| Dan Hogan |
Sent by reply email:
What does Passim mean for me?
It means the post-Siggins board / post Tim Mason-managed institution has abandoned its earlier mission as stated before February 2010:
"Music as a MissionPlans are well underway to ensure the mission of Club Passim continues. It's more than the sharing of good music. As a non-profit, the club believes it critical to preserve and promote folk and acoustic music by nurturing new artists, offering varied programming, and featuring both new and established talent. The challenge to fulfill this mission is to keep it financially sound by building its membership base and continue strong fundraising efforts through donations, corporate sponsorships and grants. We hope you join us this year in supporting the artists and helping us keep playing the music for another 50 years."
Apparently "Passim" (and the NPR version of WUMB) both have a problem with the "f" (folk) word being in their respective mission statements, websites and branding, as having such would inconveniently get into the way of presenting inferior-quality pop "artists." A case in point, I attended a recent concert where a friend was the featured act. My Eastman-trained date said of the very disorganized, untalented opener "who did she slept with to get the gig?"
Do us all a favor, abandon the "pop" experiment. Bring the old crew and the old Club Passim (Betsy, Tim, Millie, Elizabeth et al) back.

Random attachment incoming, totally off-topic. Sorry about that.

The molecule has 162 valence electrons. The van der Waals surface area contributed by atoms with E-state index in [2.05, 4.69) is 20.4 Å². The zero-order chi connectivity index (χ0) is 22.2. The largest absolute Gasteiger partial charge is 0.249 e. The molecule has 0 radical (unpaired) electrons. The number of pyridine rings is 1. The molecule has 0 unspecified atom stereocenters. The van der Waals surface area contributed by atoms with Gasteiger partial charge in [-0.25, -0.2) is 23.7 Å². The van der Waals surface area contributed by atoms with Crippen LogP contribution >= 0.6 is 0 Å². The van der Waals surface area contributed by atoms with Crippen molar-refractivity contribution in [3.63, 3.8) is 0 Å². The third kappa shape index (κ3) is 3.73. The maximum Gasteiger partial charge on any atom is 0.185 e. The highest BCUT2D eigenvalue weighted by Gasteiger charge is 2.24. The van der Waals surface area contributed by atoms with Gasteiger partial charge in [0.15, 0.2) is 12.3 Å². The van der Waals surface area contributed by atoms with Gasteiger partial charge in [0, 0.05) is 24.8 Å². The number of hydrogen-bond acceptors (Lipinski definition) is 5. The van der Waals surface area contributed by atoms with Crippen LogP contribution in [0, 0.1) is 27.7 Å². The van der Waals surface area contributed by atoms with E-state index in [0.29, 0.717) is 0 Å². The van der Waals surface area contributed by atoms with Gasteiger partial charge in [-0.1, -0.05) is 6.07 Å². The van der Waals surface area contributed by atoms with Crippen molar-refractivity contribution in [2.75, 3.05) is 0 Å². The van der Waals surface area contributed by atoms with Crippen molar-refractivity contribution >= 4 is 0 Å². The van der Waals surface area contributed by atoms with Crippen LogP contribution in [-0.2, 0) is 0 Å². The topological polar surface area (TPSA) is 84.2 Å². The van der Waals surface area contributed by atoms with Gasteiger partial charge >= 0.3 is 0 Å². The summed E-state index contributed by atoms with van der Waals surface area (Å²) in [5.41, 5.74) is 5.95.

"Passim" also means that the dropping of the word "Club" dishonors the earliest years as Club 47.
From http://www.passimcenter.org/Page.asp?n=34392&snid=311510808&org=passimcenter.org, copied 2/13/10
It's hard to believe that thousands of musicians consider playing in a room no larger than 30' x 40' that intimately seats 125 in a basement in Harvard Square as "making it." But they do, because this brick-floored subterranean locale is Club Passim, one of the nation's legendary cultural icons and epicenter of great folk and acoustic music. A place where musicians like Joan Baez, Tom Rush, Jackie Washington, Peter Wolf, Taj Mahal, Patty Larkin, Goeff & Maria Muldaur, Shawn Colvin, and Suzanne Vega cut their musical teeth before playing larger venues.
"Passim evokes Bob and Rae Anne Donlin; "Club Passim" honors both Club 47 and the Donlins.
Bring back the hybrid name, Club Passim.